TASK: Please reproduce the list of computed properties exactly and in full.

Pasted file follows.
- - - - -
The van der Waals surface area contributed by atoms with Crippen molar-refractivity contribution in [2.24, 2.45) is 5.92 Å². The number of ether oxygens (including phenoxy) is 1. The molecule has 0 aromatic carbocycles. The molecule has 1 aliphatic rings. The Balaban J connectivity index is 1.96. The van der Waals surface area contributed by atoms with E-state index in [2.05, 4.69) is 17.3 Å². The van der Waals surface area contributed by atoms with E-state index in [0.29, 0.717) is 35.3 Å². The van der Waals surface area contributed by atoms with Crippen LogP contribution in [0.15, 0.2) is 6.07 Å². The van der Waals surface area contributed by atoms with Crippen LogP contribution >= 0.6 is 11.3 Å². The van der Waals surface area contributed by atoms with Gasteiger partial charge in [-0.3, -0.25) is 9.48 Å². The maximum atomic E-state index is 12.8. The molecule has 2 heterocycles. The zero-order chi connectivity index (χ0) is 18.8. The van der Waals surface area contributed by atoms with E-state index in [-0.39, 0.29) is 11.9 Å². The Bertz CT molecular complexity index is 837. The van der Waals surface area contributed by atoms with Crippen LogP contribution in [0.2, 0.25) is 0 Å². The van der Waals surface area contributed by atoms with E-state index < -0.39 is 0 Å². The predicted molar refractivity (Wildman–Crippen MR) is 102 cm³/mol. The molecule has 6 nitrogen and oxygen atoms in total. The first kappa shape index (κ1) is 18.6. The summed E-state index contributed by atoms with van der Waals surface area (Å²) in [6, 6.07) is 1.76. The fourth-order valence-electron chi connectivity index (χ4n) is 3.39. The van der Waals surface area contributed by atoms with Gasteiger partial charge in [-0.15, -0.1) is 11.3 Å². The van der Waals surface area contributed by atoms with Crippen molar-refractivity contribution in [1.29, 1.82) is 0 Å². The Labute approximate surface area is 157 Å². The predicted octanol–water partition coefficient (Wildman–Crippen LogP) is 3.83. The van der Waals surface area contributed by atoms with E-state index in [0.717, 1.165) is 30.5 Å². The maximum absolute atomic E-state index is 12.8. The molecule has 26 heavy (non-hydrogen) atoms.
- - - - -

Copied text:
The van der Waals surface area contributed by atoms with Crippen molar-refractivity contribution in [2.24, 2.45) is 5.92 Å². The number of ether oxygens (including phenoxy) is 1. The molecule has 0 aromatic carbocycles. The molecule has 1 aliphatic rings. The Balaban J connectivity index is 1.96. The van der Waals surface area contributed by atoms with E-state index in [2.05, 4.69) is 17.3 Å². The van der Waals surface area contributed by atoms with E-state index in [0.29, 0.717) is 35.3 Å². The van der Waals surface area contributed by atoms with Crippen LogP contribution in [0.15, 0.2) is 6.07 Å². The van der Waals surface area contributed by atoms with Crippen LogP contribution >= 0.6 is 11.3 Å². The van der Waals surface area contributed by atoms with Gasteiger partial charge in [-0.3, -0.25) is 9.48 Å². The maximum atomic E-state index is 12.8. The molecule has 2 heterocycles. The zero-order chi connectivity index (χ0) is 18.8. The van der Waals surface area contributed by atoms with E-state index in [-0.39, 0.29) is 11.9 Å². The Bertz CT molecular complexity index is 837. The van der Waals surface area contributed by atoms with Crippen LogP contribution in [0.2, 0.25) is 0 Å². The van der Waals surface area contributed by atoms with E-state index < -0.39 is 0 Å². The predicted molar refractivity (Wildman–Crippen MR) is 102 cm³/mol. The molecule has 6 nitrogen and oxygen atoms in total. The first kappa shape index (κ1) is 18.6. The summed E-state index contributed by atoms with van der Waals surface area (Å²) in [6, 6.07) is 1.76. The fourth-order valence-electron chi connectivity index (χ4n) is 3.39. The van der Waals surface area contributed by atoms with Gasteiger partial charge in [-0.15, -0.1) is 11.3 Å². The van der Waals surface area contributed by atoms with Crippen molar-refractivity contribution in [1.29, 1.82) is 0 Å². The Labute approximate surface area is 157 Å². The predicted octanol–water partition coefficient (Wildman–Crippen LogP) is 3.83. The van der Waals surface area contributed by atoms with E-state index in [0.717, 1.165) is 30.5 Å². The maximum absolute atomic E-state index is 12.8. The molecule has 26 heavy (non-hydrogen) atoms.